Vacuum conduit 42 which aides in the maintenance of disposal bag 50 in an expanded position is preferably secured to the upper circumference of outlet piping 78 and angled downstream so as to prevent the accumulation of particulate matter in vacuum conduit 42 as such might be the case if vacuum conduit 42 were secured to the lower circumference of outlet piping 78. Further, it will be recognized by those skilled in the art that the embodiment disclosed herein, contemplates an inlet conduit in a vertical position and an outlet conduit in a horizontal position. The position of the outlet conduit is dictated by the need to use the volumetric capacity of disposal bag 50 to its fullest capacity. Therefore, the outlet conduit should be located proximate to the top 53 of disposal bag 50. The relative positions of the inlet conduit and the outlet conduit should be designed so as to permit the particulate matter in the gaseous air-stream the opportunity to accumulate under the influence of gravity in disposal bag 50. Close proximity of the inlet conduit and the outlet conduit in a relatively small sized bag would permit the opportunity for fly by the particulate matter in the gaseous airstream, in other words, the particulate matter would not have the opportunity to settle under the influence of gravity to its fullest extent, but rather, would enter by means of the inlet conduit and exit the outlet conduit with substantial particulate matter still in the air-stream. The dimensions of the separation chamber and disposal bag as disclosed in this preferred embodiment are approximately four feet in diameter and eight feet in height; however, much larger chambers and disposal bags could be designed using Applicant's concept without departing from the spirit and scope of the invention. Indeed, a large disposal bag, having multiple inlet ports, is within the scope and spirit of the present invention and would permit the operator to secure such a disposal bag within a conventional dumpster fashioned with a removable lid and perforated inner wall in order to permit the operator to operate several vacuuming stations simultaneously or selectively fill one large disposal bag, a section at a time, and then seal the disposal bag in the manner described herein and drive the dumpster to a disposal site for the disposal of a single large disposal bag.

Applicant's use of the separation chamber and disposal bag in the system as shown, permits the Applicant to establish a negative pressure throughout the system in order to prevent any leakage to the outside ambient atmosphere and, in fact, the design of the system would create an inwardly flow into the system should any leak occur.

Applicant's use of the separation chamber and disposal bag as shown permits the operation of vacuuming or clean up of hazardous waste in particulate form in a more efficient manner and removes more particulate matter in an efficient manner before the gaseous airstream and remaining minute particular matter is subjected to the series of additional filtration steps. Further, Applicant's design of the separation chamber and disposal bag permits the compacting of the particulate matter so that fewer containers are required to contain the hazardous particulate matter. This is particularly important with respect to the exposure of workers and operators to hazardous material. In the past, the particulate matter removed from the first collection chamber in the vacuum truck was bagged and handled by several laborers. These men were required to wear protective clothing and respiration devices in handling the material. With the present disclosure, only those laborers associated with the vacuum and pulverizing process require protective clothing and respirator apparatus. Operators securing and dumping disposal bag 50 from separation chamber 10 are not required to wear such protective clothing and respirators and, in fact, far fewer men are needed to handle a larger volume of hazardous particulate material.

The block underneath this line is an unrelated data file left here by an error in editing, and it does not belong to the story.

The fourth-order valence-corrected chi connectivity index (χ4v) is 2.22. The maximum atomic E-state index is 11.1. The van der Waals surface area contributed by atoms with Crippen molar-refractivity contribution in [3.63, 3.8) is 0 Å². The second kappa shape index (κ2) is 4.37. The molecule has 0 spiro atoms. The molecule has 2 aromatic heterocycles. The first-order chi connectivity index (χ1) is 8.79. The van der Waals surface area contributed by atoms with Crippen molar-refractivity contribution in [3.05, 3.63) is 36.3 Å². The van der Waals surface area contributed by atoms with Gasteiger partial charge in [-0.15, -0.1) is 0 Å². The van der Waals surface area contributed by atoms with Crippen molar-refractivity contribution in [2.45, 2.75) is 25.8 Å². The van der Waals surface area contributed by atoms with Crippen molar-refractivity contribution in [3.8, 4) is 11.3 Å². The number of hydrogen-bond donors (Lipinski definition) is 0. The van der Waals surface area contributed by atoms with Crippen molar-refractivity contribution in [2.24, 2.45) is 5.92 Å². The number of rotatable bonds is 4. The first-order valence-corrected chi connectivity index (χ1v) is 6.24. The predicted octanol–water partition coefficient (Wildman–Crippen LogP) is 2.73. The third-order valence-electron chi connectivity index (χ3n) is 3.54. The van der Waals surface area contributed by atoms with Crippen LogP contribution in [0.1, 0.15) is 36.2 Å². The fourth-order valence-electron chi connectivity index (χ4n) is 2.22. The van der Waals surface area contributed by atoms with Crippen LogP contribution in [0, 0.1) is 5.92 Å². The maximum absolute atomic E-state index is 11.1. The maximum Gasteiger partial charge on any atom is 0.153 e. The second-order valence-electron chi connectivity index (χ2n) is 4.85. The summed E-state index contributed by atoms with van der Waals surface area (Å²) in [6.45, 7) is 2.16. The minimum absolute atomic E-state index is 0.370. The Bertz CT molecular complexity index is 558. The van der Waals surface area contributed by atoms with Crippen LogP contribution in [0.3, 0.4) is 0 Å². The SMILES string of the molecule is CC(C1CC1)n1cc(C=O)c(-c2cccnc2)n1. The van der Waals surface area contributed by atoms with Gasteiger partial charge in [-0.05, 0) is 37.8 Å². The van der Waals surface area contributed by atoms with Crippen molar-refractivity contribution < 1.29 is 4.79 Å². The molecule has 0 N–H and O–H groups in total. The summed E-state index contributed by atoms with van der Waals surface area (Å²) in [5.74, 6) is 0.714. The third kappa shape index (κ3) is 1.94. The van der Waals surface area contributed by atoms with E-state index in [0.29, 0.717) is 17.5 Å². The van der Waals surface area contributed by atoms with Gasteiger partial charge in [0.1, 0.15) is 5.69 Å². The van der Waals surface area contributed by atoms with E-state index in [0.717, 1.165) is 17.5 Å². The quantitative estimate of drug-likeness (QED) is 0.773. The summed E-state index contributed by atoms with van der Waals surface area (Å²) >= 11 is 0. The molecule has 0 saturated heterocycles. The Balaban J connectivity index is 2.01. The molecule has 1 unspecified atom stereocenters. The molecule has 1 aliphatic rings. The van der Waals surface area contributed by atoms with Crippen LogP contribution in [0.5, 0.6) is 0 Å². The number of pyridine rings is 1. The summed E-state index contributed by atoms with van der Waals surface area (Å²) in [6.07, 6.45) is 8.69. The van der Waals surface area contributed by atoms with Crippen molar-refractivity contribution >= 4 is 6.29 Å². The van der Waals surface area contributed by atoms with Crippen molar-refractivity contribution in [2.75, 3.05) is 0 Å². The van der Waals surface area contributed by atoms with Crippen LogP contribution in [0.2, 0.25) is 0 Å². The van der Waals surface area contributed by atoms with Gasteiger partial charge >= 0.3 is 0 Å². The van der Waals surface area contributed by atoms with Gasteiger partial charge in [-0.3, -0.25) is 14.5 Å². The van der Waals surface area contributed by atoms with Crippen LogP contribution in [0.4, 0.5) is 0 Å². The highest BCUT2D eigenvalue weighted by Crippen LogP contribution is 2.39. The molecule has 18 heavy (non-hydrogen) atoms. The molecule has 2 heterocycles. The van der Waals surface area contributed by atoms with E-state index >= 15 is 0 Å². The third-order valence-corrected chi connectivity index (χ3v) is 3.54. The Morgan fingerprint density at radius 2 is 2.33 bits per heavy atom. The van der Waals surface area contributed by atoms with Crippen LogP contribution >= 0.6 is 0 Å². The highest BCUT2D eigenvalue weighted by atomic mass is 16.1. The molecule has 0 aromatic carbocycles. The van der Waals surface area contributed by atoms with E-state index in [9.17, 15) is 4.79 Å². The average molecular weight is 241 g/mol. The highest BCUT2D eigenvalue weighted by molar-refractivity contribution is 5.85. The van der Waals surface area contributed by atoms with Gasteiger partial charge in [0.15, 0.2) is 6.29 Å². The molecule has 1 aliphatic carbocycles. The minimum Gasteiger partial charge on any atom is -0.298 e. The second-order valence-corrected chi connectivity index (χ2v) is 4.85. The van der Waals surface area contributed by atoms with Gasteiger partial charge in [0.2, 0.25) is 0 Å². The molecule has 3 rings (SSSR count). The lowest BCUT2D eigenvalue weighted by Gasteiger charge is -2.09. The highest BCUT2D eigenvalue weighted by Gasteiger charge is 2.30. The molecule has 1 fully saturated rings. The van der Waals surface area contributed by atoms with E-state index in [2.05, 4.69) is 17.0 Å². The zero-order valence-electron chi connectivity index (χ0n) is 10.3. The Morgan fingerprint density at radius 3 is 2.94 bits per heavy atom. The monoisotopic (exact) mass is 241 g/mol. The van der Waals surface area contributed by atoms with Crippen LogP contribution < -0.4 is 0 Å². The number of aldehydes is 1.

While the present invention has been described in connection with the exemplary embodiment thereof, it will be understood that many modifications will be apparent to those of ordinary skill in the art and this application is intended to cover any adaptations or variations thereof. Therefore, it manifestly intended that this invention be limited only by the claims and the equivalents thereof.

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Referenced by
Citing PatentFiling datePublication dateApplicantTitle
US4946478 *May 15, 1989Aug 7, 1990Aaxon Industrial, Inc.Particulate collection and dewatering means for airborne particulate matter
US5062868 *Aug 9, 1990Nov 5, 1991Aaxon Industrial, Inc.Method and apparatus for unloading mobile vacuum loaders
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US20100150480 *Dec 15, 2009Jun 17, 2010Imv TechnologiesSachet and strip of sachets for packaging a biological liquid substance, such as animal semen
Classifications
U.S. Classification241/19, 55/356, 95/287, 220/495.06, 55/429, 55/315, 383/41, 383/904
International ClassificationB01D46/02, B01D50/00, A47L9/14
Cooperative ClassificationY10S383/904, A47L9/1418, B01D50/006, B01D46/02
European ClassificationB01D46/02, B01D50/00D, A47L9/14C
Legal Events
DateCodeEventDescription
Nov 7, 2000FPAYFee payment
Year of fee payment: 12
Jan 21, 1997FPAYFee payment
Year of fee payment: 8
Jan 21, 1997SULPSurcharge for late payment
Dec 17, 1996REMIMaintenance fee reminder mailed
Sep 15, 1992FPAYFee payment
Year of fee payment: 4
Mar 25, 1992ASAssignment
Owner name: UNIQUE SYSTEMS OF AMERICA, NEW JERSEY
Free format text: ASSIGNMENT OF ASSIGNORS INTEREST.;ASSIGNOR:AAXON INDUSTRIAL, INC.;REEL/FRAME:006050/0485
Effective date: 19920123
Oct 11, 1988ASAssignment
Owner name: AAXON INDUSTRIAL, INC., 1043 ROUTE #1 SOUTH, AVENE
Free format text: ASSIGNMENT OF ASSIGNORS INTEREST.;ASSIGNORS:DAVIS, CHARLES W.;KENNEDY, ROBERT A.;REEL/FRAME:004959/0482
Effective date: 19880926
Free format text: ASSIGNMENT OF ASSIGNORS INTEREST;ASSIGNORS:DAVIS, CHARLES W.;KENNEDY, ROBERT A.;REEL/FRAME:4959/482
Owner name: AAXON INDUSTRIAL, INC., A CORP. OF NJ,NEW JERSEY
Owner name: AAXON INDUSTRIAL, INC., A CORP. OF NJ, NEW JERSEY
Free format text: ASSIGNMENT OF ASSIGNORS INTEREST;ASSIGNORS:DAVIS, CHARLES W.;KENNEDY, ROBERT A.;REEL/FRAME:004959/0482